Security provider FireEye on Monday blamed a Moscow-based, government run think tank for supporting malware that caused the shuttering of a Saudi petrochemical plant last year.
The cyber attackers deployed the Triton malware, part of a number of publicly identified malicious software families targeted at industrial control systems (ICS), FireEye said in a blog post last December. Now, in a new blog the security specialist said it has “high confidence” that the Russian-backed Central Scientific Research Institute of Chemistry and Mechanics (CNIIHM) supported the hackers Xenotime or TEMP.Veles in launching the attack.
Who developed the Triton tool isn't clear, however. “While we know that TEMP.Veles deployed the TRITON attack framework, we do not have specific evidence to prove that CNIIHM did (or did not) develop the tool,” FireEye wrote. “We infer that CNIIHM likely maintains the institutional expertise needed to develop and prototype TRITON based on the institute’s self-described mission and other public information."
FireEye detailed why it is pointing the finger at the CNIIHM. “We present as much public information as possible to support this assessment, but withheld sensitive information that further contributes to our high confidence assessment.”
- FireEye uncovered malware development activity that is very likely supporting TEMP.Veles activity. This includes testing multiple versions of malicious software, some of which were used by TEMP.Veles during the TRITON intrusion.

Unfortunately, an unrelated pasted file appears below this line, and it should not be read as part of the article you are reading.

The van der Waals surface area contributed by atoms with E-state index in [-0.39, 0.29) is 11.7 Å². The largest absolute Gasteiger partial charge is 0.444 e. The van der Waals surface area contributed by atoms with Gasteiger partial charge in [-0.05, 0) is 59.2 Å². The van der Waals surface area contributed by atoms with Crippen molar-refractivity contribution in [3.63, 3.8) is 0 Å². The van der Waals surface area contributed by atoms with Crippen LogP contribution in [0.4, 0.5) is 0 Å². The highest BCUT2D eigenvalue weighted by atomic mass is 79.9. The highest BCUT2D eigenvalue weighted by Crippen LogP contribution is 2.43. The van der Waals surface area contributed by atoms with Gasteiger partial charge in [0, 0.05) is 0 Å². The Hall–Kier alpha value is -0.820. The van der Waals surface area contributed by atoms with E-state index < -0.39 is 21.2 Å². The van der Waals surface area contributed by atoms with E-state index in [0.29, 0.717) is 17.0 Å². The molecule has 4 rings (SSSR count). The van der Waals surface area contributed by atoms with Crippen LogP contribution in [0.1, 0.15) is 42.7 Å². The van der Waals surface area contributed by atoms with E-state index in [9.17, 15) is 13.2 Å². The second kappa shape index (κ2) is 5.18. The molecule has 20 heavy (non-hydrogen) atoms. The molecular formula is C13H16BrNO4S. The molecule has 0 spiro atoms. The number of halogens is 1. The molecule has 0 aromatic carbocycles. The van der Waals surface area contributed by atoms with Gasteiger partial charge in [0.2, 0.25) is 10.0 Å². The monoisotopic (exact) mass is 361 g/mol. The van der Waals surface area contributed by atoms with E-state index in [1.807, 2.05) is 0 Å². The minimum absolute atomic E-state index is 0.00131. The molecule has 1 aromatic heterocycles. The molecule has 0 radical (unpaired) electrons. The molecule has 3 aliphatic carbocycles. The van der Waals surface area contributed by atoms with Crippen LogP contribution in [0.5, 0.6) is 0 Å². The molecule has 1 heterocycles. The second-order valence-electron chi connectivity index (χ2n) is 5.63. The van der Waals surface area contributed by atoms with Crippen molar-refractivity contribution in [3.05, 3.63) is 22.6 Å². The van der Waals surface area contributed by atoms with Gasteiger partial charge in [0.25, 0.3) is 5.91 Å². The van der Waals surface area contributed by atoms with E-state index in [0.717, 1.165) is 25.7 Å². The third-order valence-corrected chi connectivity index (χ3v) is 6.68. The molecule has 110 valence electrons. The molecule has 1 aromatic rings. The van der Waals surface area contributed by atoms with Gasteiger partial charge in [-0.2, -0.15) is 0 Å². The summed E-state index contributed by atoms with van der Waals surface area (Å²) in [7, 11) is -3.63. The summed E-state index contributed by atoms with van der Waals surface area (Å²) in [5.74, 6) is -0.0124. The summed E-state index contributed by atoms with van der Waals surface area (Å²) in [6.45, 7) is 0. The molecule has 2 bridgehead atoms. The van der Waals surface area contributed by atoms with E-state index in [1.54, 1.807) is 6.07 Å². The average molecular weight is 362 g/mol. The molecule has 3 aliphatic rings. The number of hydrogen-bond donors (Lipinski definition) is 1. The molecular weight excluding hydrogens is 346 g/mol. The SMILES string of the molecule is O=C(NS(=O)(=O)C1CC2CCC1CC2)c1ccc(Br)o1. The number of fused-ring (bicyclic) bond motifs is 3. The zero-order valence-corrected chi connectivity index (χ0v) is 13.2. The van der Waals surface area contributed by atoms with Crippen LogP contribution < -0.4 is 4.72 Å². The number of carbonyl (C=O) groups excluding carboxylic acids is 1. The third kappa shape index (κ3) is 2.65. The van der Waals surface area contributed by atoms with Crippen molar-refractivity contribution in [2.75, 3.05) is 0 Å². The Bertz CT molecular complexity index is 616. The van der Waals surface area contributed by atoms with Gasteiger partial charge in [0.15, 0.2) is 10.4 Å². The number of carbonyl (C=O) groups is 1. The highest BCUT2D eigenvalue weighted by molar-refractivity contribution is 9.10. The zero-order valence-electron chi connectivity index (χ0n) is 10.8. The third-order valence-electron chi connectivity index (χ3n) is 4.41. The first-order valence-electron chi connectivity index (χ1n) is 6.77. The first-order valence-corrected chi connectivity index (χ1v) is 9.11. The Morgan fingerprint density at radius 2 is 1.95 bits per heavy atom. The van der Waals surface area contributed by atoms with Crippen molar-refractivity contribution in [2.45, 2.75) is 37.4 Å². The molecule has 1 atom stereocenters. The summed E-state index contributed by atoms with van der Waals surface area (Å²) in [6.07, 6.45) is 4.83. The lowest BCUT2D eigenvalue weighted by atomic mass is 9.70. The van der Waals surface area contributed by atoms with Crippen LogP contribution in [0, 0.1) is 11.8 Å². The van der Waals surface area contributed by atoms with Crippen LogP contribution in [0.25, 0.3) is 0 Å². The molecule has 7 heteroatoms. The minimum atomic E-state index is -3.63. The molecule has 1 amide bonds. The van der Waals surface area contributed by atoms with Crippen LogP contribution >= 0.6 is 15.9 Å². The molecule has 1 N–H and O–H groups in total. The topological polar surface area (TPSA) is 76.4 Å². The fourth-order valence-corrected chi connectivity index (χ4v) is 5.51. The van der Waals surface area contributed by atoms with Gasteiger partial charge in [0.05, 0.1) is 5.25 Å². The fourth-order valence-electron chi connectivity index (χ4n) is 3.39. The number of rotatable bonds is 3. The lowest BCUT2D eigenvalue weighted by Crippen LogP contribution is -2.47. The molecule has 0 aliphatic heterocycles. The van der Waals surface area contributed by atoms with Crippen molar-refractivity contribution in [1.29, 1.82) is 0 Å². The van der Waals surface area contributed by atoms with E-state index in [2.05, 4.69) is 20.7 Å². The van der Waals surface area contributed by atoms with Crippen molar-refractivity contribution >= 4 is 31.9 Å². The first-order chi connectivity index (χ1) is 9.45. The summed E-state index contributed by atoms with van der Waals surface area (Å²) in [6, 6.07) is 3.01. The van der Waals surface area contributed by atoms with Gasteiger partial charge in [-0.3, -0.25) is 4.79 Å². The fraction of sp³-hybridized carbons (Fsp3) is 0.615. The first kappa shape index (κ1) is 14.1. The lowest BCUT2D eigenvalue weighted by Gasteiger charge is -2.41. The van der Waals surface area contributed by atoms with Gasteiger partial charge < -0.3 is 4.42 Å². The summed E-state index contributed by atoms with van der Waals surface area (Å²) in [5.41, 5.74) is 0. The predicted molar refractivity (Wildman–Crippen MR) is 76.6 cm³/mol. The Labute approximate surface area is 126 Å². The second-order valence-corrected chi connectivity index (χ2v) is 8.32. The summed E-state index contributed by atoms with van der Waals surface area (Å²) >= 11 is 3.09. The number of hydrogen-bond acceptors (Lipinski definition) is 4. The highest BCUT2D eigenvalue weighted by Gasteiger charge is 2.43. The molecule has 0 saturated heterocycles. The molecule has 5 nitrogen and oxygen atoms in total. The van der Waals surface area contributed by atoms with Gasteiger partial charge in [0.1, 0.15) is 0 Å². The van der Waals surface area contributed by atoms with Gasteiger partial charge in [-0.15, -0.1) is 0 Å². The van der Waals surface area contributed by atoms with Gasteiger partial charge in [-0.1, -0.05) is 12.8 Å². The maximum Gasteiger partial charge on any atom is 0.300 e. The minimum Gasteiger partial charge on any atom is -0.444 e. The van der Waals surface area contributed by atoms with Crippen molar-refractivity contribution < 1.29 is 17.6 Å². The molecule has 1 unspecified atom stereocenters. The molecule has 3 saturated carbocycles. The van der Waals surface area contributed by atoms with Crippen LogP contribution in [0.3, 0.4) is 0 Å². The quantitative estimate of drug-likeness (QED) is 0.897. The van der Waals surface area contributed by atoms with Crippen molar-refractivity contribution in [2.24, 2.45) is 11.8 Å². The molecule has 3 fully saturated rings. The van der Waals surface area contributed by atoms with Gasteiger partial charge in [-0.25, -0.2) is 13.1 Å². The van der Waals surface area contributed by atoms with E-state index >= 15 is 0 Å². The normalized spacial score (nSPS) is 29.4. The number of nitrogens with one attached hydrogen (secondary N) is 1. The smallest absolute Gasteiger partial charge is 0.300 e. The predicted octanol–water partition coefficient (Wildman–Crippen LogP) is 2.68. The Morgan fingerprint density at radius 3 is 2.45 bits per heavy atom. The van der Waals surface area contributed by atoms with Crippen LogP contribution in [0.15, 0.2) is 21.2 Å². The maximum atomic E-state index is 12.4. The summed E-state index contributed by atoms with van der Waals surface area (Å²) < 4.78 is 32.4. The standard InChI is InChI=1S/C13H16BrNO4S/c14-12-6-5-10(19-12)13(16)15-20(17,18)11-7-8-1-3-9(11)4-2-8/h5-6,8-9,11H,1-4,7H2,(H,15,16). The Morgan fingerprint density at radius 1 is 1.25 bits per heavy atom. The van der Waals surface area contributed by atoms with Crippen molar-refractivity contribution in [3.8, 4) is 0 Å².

- Investigation of this testing activity reveals multiple independent ties to Russia, CNIIHM, and a specific person in Moscow. This person’s online activity shows significant links to CNIIHM.
- An IP address registered to CNIIHM has been employed by TEMP.Veles for multiple purposes, including monitoring open-source coverage of TRITON, network reconnaissance, and malicious activity in support of the TRITON intrusion.
- Behavior patterns observed in TEMP.Veles activity are consistent with the Moscow time zone, where CNIIHM is located.
- We judge that CNIIHM likely possesses the necessary institutional knowledge and personnel to assist in the orchestration and development of TRITON and TEMP.Veles operations.
- While we cannot rule out the possibility that one or more CNIIHM employees could have conducted TEMP.Veles activity without their employer’s approval, the details shared in this post demonstrate that this explanation is less plausible than TEMP.Veles operating with the support of the institute.
- Two CNIIHM research divisions are experienced in critical infrastructure, enterprise safety, and the development of weapons/military equipment: The Center for Applied Research creates means and methods for protecting critical infrastructure from destructive information and technological impacts; and, the Center for Experimental Mechanical Engineering develops weapons as well as military and special equipment. It also researches methods for enabling enterprise safety in emergency situations.
"While we cannot rule out the possibility that one or more CNIIHM employees could have conducted TEMP.Veles activity without their employer’s approval, the details shared in this post demonstrate that this explanation is less plausible than TEMP.Veles operating with the support of the institute," FireEye wrote.